Sunday, June 3, 2012

Charles Wadsworth honored at Chamber VI

Big, bold sounds

Posted by Lindsay Koob on Sun, Jun 3, 2012 at 4:00 AM

The program on Saturday was big and bold — at least for chamber music. But the biggest thing that happened at the Dock Street today was what transpired after that program starter. We’ve known since February that former Chamber Series director Dr. Charles Wadsworth had been voted into the American Classical Music Hall of Fame. But, so far as I can tell, it wasn’t until May 25 that Nina Perlove, the organization’s director, announced that the she would officially induct him into the ACMHF and present a medallion to him on June 2 at the 1 p.m. Chamber performance at Dock Street.

Wouldn’t you know it, I had no idea when it would happen, or even if it had happened already. So I was delighted and pleasantly surprised to observe the event in person yesterday. Let’s duck past the program’s opening music for now, so I can tell you all about it up-front.

After the thrilling opening music had run its course, host Geoff Nuttall (who had announced at the outset what was going to happen) called Perlove and Wadsworth to the stage, amid thunderous applause. Perlove proceeded to deliver the official speech, citing not only Wadsworth's accomplishments as a world-class pianist and collaborator with many of the greatest singers, but as perhaps the world’s most influential and successful advocate and promoter of chamber music.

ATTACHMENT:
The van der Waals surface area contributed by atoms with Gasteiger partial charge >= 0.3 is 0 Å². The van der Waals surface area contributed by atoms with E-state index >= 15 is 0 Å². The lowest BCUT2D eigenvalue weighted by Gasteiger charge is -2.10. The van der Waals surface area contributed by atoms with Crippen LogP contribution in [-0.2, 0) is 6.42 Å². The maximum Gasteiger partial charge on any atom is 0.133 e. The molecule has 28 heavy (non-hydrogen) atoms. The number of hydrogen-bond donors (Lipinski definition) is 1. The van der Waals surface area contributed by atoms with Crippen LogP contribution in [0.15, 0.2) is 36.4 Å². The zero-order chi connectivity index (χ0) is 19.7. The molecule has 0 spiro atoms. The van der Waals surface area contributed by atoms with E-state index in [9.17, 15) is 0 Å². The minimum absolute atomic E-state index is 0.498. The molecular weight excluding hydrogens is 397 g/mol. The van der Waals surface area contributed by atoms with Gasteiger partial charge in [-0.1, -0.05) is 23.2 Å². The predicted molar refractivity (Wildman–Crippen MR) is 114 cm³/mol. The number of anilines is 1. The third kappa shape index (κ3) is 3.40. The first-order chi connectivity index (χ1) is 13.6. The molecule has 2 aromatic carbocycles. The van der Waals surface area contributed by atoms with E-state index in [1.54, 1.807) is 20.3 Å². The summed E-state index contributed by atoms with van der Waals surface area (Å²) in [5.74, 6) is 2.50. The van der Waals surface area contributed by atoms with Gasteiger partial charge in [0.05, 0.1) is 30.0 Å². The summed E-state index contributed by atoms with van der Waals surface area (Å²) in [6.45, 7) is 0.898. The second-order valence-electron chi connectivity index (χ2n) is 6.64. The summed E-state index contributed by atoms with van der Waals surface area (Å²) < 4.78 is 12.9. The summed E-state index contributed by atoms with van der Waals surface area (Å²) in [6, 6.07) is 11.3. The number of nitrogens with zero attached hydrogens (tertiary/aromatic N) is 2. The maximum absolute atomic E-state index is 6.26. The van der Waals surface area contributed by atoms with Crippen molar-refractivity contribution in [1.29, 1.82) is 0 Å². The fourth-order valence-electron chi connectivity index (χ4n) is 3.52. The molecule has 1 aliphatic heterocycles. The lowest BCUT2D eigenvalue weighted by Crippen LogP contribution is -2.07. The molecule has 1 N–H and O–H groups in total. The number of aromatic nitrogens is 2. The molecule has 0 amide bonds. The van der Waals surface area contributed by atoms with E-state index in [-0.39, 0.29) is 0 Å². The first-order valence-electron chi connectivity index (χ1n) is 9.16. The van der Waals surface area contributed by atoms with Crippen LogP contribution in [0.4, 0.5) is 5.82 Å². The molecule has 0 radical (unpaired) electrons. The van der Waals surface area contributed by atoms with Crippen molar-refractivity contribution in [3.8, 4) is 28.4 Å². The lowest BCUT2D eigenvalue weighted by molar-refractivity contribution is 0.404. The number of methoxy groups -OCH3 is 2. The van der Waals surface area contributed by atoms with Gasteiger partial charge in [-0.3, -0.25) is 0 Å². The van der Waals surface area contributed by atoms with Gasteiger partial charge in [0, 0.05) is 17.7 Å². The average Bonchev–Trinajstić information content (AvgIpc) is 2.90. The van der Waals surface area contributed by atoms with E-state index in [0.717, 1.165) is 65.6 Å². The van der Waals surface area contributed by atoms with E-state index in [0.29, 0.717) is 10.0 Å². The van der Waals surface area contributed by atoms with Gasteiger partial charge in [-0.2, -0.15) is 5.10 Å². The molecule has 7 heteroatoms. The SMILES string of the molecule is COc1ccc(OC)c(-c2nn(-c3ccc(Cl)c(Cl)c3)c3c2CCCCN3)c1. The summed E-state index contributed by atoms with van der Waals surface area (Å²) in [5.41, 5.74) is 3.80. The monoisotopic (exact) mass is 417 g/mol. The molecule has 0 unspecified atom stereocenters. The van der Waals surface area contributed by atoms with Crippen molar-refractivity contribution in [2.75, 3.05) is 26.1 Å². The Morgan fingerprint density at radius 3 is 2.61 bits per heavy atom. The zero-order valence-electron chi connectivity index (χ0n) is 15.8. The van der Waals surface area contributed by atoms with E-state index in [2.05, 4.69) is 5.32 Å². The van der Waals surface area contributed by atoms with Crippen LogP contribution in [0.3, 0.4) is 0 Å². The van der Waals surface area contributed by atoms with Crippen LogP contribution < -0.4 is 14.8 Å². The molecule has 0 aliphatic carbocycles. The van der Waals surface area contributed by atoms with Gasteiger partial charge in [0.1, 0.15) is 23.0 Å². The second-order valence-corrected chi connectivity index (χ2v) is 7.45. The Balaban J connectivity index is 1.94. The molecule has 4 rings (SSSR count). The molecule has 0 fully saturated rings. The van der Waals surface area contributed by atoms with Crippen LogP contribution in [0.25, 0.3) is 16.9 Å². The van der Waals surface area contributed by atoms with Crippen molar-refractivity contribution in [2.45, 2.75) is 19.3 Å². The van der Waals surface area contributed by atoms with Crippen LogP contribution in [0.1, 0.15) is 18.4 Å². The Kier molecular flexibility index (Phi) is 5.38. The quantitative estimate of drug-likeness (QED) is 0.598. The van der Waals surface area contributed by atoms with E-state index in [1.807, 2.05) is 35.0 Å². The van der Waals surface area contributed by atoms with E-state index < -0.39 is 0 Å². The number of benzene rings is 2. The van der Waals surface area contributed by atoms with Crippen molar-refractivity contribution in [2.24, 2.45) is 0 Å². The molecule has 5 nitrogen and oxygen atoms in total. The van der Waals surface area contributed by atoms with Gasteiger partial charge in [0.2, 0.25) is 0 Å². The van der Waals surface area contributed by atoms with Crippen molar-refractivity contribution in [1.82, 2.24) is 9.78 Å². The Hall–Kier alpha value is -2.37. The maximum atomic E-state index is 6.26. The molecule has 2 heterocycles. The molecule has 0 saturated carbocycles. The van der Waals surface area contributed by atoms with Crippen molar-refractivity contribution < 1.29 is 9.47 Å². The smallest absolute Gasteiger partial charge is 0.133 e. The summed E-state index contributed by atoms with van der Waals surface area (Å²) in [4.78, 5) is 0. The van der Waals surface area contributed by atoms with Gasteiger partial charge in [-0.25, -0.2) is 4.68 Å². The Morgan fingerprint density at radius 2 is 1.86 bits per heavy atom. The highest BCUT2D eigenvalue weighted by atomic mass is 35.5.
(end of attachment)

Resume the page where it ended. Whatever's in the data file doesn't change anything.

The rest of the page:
In the wake of more thunderous applause (and with a spiffy plaque in hand and a blingy medal around his neck), Wadsworth responded — with his usual humor and mock self-aggrandizement — with words to the effect that, “I am delighted and honored to accept this recognition. I would also say that I am humbled, but I don’t do humble.” I guess he’ll never change … but I don’t think we would ever want him to.  You should know that, of all the ritzy places he could’ve had this ceremony (like New York’s Lincoln Center), Wadsworth chose Charleston and Dock Street.

Well, I have to say something about the music now — especially since the unfairly neglected Austrian composer Ludwig Thuille is the composer of the “big, bold” opening work I’ve spoken of. This is one of the composers that series director Nuttall is most excited about exposing us to this year, and with good reason: he wrote some pretty darned good stuff. He was well-known during his rather brief lifetime (he died in his mid-forties), and one of his best friends and admirers was the much more famous Richard Strauss. Nuttall must really like him, ‘cause the final Chamber series program (and the festival) will end with one of his piano quintets.